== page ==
I upgraded up to Fedora Core 4 when it hit the servers this past Wednesday. This was a big change over past procedures. In the past, I'd copied/saved all my critical configuration files (stuff out of /etc and out of my home directory) and performed a clean install (reformat and clean install). This time, I threw caution to the wind and decided to just update my FC3 installation.
I pulled the DVD ISO down and burned a single disk. It was that or else burn four CD-ROMS and do the media shuffle. With the DVD I'm back to just setting things up and then walking away and letting the installation grind through. I started it late in the evening, went to bed, and when I got up the next morning I removed the DVD and booted the system into FC4 for the first time. It kept all my original settings and I just logged in like I normally did.
Out-of-the-box FC4 runs with kernel 2.6.11, KDE 3.4, Gnome 2.10, and gcc 4.0 with patches. It's also got OpenOffice Beta 2 (build 104) which I find to be fast and useful. I'd already installed KDE 3.4 on my FC3 system, and I'd set up my login to use KDE instead of Gnome. I much prefer KDE over Gnome. With KDE 3.4 that preference grows. The overall look-and-feel of KDE 3.4 on FC4 is gorgeous, much more than KDE 3.4 on FC3. I believe that the fonts were updated on FC4, so that web pages in particular render nearly identically on Firefox 1.0.4 on FC4 as they do on Firefox running on Windows XP. And everything runs fast and stable.
I got to try out gcc 4 this evening when I pulled down the latest kernel (2.6.12) from the kernel archives and built it. One reason I like Fedora Core is that I can pull a stock kernel, build it on Fedora Core, and then boot Fedora Core with the newly minted kernel. I have a nice collection of kernel configs, and I just copied the latest I was using from 22.214.171.124 into the kernel directory tree. After building and installing everything, I rebooted the box into the new kernel. Everything worked as expected.
Normally I use up2date to automatically track new changes and updates. But it looks like it's broken with FC4, so I decided to use yum to pick up any updates. I had yum pull all the updates, and it nearly succeeded until it ran into a dependency problem with an old library carried over from FC3. Remember when I said it kept the FC3 config bits? One of those bits was a failed attempt to install ATI hardware acceleration using ATI's latest "automatic" installer. I say automatic because it pops up a lovely graphical installer and does the kernel module build and installation behind the scene. Unfortunately it failed the last time because the latest kernel no longer has a call the ATI module depends on. The ATI installer installed it's version of the OpenGL library, but failed to build and install the kernel module. Great. I forgot about it until I was reminded by yum's inability to install all the new updates. I had to use RPM to remove the complete package, then restarted yum. Yum, fortunately, had everything cached and it picked up where it had stopped.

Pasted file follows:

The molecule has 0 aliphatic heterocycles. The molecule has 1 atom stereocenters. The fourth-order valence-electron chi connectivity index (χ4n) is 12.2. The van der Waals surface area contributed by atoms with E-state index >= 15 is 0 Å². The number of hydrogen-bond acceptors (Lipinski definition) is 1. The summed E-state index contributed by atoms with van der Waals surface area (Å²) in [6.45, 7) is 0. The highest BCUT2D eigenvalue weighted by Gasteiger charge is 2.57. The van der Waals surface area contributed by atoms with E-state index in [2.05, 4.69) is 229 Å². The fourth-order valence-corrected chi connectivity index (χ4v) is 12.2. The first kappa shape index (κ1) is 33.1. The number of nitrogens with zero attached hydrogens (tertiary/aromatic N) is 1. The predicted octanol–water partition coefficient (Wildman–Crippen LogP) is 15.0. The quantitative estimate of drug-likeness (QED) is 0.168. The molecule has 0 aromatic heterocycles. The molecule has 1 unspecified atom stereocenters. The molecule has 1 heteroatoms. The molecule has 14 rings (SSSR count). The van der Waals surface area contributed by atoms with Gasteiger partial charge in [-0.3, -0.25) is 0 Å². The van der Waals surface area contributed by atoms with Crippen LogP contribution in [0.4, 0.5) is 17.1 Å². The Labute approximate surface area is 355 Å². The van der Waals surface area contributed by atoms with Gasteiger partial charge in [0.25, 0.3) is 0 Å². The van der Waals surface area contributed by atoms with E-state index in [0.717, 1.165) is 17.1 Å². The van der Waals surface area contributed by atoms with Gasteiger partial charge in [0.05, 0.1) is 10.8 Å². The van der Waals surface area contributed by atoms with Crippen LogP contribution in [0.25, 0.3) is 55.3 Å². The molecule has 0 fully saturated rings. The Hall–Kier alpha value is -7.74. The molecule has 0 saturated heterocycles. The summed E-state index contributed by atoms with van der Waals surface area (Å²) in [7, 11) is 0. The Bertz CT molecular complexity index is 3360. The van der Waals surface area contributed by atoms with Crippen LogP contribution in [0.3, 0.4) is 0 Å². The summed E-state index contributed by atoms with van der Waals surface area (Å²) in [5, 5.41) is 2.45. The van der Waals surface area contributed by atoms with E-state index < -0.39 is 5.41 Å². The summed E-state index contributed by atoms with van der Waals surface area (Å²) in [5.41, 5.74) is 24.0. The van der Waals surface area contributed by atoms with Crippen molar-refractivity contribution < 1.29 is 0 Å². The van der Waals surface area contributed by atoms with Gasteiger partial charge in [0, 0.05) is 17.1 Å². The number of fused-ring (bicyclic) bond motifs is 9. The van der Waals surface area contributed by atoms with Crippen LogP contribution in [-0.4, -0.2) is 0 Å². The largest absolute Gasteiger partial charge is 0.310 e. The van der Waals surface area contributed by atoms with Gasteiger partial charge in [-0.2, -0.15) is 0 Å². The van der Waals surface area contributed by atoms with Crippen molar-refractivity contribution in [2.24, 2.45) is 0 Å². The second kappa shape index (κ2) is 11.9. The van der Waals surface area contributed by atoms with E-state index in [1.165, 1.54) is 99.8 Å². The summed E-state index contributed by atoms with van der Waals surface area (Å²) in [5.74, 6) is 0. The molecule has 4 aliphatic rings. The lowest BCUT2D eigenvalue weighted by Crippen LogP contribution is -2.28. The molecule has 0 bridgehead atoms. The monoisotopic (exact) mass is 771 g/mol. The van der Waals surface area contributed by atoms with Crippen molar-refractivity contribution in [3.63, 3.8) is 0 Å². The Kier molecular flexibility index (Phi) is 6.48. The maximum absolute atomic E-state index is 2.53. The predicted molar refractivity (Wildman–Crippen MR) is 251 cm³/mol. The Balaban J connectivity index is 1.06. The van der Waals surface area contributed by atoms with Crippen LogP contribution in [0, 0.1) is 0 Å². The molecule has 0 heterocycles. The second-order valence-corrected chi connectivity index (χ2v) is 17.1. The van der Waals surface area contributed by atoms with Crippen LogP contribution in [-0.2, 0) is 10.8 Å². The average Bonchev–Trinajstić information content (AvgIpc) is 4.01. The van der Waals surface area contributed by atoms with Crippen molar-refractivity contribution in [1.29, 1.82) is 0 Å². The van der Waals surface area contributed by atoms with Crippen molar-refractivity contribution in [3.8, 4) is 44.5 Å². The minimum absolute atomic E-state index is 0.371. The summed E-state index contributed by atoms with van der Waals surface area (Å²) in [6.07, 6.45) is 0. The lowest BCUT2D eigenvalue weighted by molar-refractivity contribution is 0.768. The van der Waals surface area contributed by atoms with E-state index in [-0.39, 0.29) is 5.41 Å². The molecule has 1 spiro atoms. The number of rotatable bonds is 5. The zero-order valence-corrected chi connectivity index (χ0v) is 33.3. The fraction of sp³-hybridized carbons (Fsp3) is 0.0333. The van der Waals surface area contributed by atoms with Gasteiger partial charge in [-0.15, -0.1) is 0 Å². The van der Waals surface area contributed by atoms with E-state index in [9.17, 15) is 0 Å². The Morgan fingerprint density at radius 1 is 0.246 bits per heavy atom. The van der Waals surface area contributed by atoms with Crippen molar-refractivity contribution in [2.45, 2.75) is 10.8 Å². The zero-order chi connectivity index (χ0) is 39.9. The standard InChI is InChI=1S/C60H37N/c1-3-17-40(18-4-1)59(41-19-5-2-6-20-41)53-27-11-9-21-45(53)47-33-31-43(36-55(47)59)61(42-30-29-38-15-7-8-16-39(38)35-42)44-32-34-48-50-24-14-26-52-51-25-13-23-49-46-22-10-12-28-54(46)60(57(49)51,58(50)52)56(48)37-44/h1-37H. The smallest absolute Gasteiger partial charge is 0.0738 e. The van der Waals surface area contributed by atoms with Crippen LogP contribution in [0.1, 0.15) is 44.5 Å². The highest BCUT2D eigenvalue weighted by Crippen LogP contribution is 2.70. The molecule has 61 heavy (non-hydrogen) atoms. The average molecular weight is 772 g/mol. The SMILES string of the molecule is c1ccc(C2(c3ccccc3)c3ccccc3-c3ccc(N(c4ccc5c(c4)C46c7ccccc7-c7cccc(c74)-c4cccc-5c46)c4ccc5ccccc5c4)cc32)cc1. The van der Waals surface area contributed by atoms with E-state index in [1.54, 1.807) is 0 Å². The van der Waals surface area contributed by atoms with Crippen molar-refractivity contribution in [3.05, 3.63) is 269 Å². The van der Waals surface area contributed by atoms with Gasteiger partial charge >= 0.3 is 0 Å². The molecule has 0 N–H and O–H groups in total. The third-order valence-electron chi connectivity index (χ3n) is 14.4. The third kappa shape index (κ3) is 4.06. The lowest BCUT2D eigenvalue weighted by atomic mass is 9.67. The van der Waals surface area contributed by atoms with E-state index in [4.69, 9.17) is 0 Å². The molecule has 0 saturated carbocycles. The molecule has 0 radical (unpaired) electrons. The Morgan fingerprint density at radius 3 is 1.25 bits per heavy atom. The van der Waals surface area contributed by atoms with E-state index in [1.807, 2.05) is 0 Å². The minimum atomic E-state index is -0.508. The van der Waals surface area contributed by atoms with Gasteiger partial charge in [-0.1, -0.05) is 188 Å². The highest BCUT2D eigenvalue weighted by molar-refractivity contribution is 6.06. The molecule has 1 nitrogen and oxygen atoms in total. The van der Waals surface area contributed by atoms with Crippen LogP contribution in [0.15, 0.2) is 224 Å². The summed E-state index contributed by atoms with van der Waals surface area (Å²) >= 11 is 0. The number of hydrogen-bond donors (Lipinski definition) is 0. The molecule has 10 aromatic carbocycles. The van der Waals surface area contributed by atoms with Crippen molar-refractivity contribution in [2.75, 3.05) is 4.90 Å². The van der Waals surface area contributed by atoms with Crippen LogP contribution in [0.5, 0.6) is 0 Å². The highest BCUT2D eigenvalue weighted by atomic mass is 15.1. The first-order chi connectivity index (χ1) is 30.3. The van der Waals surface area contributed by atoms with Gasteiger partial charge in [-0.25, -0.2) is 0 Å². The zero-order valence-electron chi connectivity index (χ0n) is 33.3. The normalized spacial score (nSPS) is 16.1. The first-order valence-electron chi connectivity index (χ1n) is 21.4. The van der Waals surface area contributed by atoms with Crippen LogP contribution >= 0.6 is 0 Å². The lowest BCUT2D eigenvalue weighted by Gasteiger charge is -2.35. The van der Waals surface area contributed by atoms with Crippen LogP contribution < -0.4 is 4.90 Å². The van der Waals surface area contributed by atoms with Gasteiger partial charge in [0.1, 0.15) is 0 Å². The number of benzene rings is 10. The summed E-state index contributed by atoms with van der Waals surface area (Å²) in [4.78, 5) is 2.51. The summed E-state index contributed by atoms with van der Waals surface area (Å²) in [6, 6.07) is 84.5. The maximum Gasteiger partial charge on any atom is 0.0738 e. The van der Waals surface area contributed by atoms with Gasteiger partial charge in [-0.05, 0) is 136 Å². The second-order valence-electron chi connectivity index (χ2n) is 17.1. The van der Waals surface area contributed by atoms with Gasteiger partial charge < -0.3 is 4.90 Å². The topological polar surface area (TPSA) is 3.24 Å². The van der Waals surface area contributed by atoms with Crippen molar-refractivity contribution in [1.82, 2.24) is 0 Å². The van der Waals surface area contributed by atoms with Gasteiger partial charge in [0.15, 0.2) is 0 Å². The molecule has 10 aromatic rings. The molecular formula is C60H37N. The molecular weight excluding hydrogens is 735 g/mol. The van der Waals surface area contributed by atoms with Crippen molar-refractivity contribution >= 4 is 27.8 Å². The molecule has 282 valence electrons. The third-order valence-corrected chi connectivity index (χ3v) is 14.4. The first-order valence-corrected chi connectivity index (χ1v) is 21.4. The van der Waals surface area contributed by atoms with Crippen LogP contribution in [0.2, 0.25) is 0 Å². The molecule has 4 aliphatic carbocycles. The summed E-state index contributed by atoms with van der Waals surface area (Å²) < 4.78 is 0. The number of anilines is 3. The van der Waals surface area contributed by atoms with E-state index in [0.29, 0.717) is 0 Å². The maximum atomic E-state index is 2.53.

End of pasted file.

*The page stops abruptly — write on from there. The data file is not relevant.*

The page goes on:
When it was finished I had, among other things, the latest Xorg updates and KDE 3.4.1. I still wasn't finished. When I forcefully removed the ATI driver bits, my xorg.conf file was no longer valid. When I logged off my local account so that the new X and KDE would start to execute, it failed because the configuration file was now referencing resources no longer on the system. Fortunately I have an original (stock) xorg.conf file, so logging in as root I copied it over and restarted X. The X windowing system and KDE came back up.
Do Not Try This At Home
Fedora Core is not the kind of OS you give to your grandmother. You just read what I went through to get the latest updates and to fix a problem with my graphical desktop. I've worked with Linux distributions since 1993 and I've reached a point where fixing problems are second nature. I can work equally at the command line or the GUI. But while this works for me, it is of no use to the casual user who just wants to turn it on and have it Just Work. For that you have to pay extra, and you do with Redhat's commercial desktop.
I put up with this because of the freedom it gives me. I have all the source and I can do anything I want, including breaking it utterly if I so desire. My system is built around two partitions: root and opt2. Everything goes on the root partition and that's the part that boots. All my tools and information goes on opt2. That means that if I want to scrub and reinstall the OS I can do so with impunity. If I want to install an alternate distribution I can do that as well. I don't have to worry about activation or other digital rights issues. I don't care about playing movies or MP3s or running somebody's high-cost software off a warez site. Instead I take real delight in experimenting and trying out new things, of taking apart the digital watch and seeing if I can put it all back together so that it works. Maybe even better than before.